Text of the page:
image from Pinterest: no copywrite infringement intended   Torrence
Be it a scripture passage, a hymn, a written prayer, lyrics to a song, or a poem – anything in writing, it can be “prayed” in a special way. A Divine way, perhaps offering reflection and some new insight. If you are interested in trying this out here is a way to explore what really becomes a remarkable spiritual practice. Linked below are steps in “How to Ponder/Pray a Poem.” Pick out a favorite poem, or one of Mary Oliver’s shared in last week’s Epistle or the one I selected by Temple Cone offered at the end of the process instructions. You might also use this process with a favorite hymn or psalm or the lyrics to a favorite song. Enjoy!
The "Love Sermon" (1 Cor. 13:1-13) from Sunday February 4th
I had promised I would share in writing my sermon from last Sunday in this week's Epistle. However, since next week's Epistle will go out just before Valentine's Day, I am saving it ‘til then as a more timely share opportunity.  
To communicate feedback, comments, observations, or reflections you may have as a result of reading these weekly messages, click here to E-mail Torrence directly. She welcomes the dialog, as it stimulates her creative process. A reply to this E-pistle goes to the church secretary.
to see this week's Volunteer Requests
This Week
In tonight's Bible Study : we begin
the Wisdom Literature!
Bible Study Tuesday evenings. Supper provided at 5:30 ~ (it helps us to plan if we know you're coming & we ask for a $5 donation to defray costs) Study begins at 6:15 and tonight we begin Proverbs and Ecclesiastes. All are welcome!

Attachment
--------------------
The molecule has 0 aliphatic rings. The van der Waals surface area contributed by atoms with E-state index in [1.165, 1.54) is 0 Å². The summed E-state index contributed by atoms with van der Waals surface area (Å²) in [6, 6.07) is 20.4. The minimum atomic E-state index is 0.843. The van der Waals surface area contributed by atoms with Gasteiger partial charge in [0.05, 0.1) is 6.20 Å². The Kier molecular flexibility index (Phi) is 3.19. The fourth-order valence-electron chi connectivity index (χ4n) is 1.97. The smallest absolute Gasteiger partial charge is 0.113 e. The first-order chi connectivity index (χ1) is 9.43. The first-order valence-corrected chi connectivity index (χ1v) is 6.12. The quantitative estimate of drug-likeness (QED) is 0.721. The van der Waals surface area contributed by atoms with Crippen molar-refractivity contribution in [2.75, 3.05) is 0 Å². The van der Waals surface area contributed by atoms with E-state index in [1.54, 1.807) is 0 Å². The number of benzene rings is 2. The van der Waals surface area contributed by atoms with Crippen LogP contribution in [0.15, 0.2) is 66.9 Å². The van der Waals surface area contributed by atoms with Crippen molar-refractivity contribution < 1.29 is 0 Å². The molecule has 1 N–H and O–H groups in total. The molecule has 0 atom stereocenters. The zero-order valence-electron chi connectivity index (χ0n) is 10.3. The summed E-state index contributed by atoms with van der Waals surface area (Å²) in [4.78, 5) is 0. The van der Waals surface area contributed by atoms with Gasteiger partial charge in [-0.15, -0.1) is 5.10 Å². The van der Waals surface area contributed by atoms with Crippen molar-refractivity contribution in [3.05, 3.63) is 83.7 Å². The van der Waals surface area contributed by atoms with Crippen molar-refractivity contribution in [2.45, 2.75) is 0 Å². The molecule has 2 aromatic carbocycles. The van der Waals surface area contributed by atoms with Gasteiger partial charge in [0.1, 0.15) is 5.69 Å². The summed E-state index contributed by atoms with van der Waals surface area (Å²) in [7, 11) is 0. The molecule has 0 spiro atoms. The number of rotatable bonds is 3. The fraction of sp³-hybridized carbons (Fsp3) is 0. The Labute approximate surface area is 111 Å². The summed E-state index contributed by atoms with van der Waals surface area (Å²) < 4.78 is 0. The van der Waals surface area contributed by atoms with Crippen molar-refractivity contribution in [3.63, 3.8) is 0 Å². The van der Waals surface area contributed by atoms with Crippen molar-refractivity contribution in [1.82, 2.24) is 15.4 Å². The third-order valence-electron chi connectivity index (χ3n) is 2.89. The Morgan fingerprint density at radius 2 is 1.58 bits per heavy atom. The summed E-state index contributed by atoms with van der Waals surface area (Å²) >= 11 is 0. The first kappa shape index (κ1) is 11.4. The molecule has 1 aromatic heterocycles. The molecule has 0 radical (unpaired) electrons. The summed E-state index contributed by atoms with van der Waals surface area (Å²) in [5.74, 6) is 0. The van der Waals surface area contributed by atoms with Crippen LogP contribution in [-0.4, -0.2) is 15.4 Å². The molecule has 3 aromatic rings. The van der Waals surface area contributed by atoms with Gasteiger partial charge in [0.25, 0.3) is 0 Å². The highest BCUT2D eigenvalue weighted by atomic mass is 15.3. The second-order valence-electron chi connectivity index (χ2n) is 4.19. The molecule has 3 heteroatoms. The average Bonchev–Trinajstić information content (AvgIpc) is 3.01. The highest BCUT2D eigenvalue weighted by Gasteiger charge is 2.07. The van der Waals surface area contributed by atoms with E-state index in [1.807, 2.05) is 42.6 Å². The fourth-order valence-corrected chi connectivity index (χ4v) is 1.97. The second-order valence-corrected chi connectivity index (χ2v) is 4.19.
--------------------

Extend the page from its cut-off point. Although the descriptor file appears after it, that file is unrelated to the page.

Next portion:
B L & C Schedule
(Bag Lunch & Conversation)
Noon to 1:00 p.m. on Thursdays
Our February focus is on Social Services

Feb. 7 th  ~ Brenda Goddin will be sharing her personal reflections about working for several decades in Social
Services in Richmond and Essex Counties. 
Feb. 14 th  ~ Vanessa Livingstone, Director of Social Services for Richmond County. 
Feb. 21 st ~ The Role of Church and Volunteers in the Community: Action for Impact.
Feb. 28 th  ~ Vanessa Livingstone, Director of Social Services for Richmond County. 
St. John's Community Outreach
this Sunday bring fresh fruit!

As part of our opening our hearts to special folks around Valentine's Day in a "fruitful" way, on Sunday, Feb. 10 th we will gather after the 11 a.m. service at St. John's in the parish hall to put together bags of fresh fruit as Valentine Gifts to include some of the people in the community around us who might enjoy a gift packed with love. So please bring fresh fruit (apples, pears, oranges, grapes, bananas, etc. for this project. Any left-overs will be donated to The Haven.
Thanks to the St. John's Sunday School kids and Danni Jones for painting the fruit bags last Sunday. Lucy Baker photo.
Celtic Services

St. Stephen's, Heathsville
5:30 p.m. this Sunday, February 10 th
with Arline Hinkson on Violin

Grace Church, Kilmarnock
5:30 p.m. Sunday, Feb. 17 th
with Torrence Harman giving the reflection.
In the Church
Sunday February 10 th
Epiphany V

9:00 a.m. Morning Prayer at Farnham

11:00 a.m. Holy Eucharist
at St. John's
Sunday February 17 th
Epiphany VI
Holy Eucharist

9:00 a.m. at Farnham

11:00 a.m. at St. John's
Sunday February 24 th
Epiphany VII

Morning Prayer

9:00 a.m. at Farnham

11:00 a.m. at St. John's
Sunday March 3 rd
Epiphany VIII

Holy Eucharist

9:00 a.m. at Farnham

11:00 a.m. at St. John's
In the Parish Hall

Come Worship With Us

Sunday Service this week

9:00 a.m. Farnham Church Farnham

11:00 a.m. St. John's Church